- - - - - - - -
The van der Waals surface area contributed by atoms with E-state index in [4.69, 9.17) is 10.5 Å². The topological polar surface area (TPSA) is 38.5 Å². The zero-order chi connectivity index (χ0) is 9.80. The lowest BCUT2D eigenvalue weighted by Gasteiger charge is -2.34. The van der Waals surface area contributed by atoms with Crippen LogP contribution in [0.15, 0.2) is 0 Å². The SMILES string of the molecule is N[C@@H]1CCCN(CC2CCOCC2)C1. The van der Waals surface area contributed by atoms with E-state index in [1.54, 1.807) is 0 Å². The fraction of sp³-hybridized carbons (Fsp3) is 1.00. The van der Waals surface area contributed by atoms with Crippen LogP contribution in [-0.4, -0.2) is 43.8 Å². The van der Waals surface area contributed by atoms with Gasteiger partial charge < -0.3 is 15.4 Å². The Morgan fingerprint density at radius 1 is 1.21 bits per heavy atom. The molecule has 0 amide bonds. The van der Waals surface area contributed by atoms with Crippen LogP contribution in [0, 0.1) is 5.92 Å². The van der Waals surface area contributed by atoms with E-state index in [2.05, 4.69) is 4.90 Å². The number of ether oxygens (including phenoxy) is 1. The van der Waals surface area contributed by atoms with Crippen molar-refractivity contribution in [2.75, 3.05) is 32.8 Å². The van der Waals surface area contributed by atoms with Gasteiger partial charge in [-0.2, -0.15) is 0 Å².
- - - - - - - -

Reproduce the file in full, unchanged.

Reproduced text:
The van der Waals surface area contributed by atoms with E-state index in [4.69, 9.17) is 10.5 Å². The topological polar surface area (TPSA) is 38.5 Å². The zero-order chi connectivity index (χ0) is 9.80. The lowest BCUT2D eigenvalue weighted by Gasteiger charge is -2.34. The van der Waals surface area contributed by atoms with Crippen LogP contribution in [0.15, 0.2) is 0 Å². The SMILES string of the molecule is N[C@@H]1CCCN(CC2CCOCC2)C1. The van der Waals surface area contributed by atoms with E-state index in [1.54, 1.807) is 0 Å². The fraction of sp³-hybridized carbons (Fsp3) is 1.00. The van der Waals surface area contributed by atoms with Crippen LogP contribution in [-0.4, -0.2) is 43.8 Å². The van der Waals surface area contributed by atoms with Gasteiger partial charge < -0.3 is 15.4 Å². The Morgan fingerprint density at radius 1 is 1.21 bits per heavy atom. The molecule has 0 amide bonds. The van der Waals surface area contributed by atoms with Crippen LogP contribution in [0, 0.1) is 5.92 Å². The van der Waals surface area contributed by atoms with E-state index in [2.05, 4.69) is 4.90 Å². The number of ether oxygens (including phenoxy) is 1. The van der Waals surface area contributed by atoms with Crippen molar-refractivity contribution in [2.75, 3.05) is 32.8 Å². The van der Waals surface area contributed by atoms with Gasteiger partial charge in [-0.2, -0.15) is 0 Å².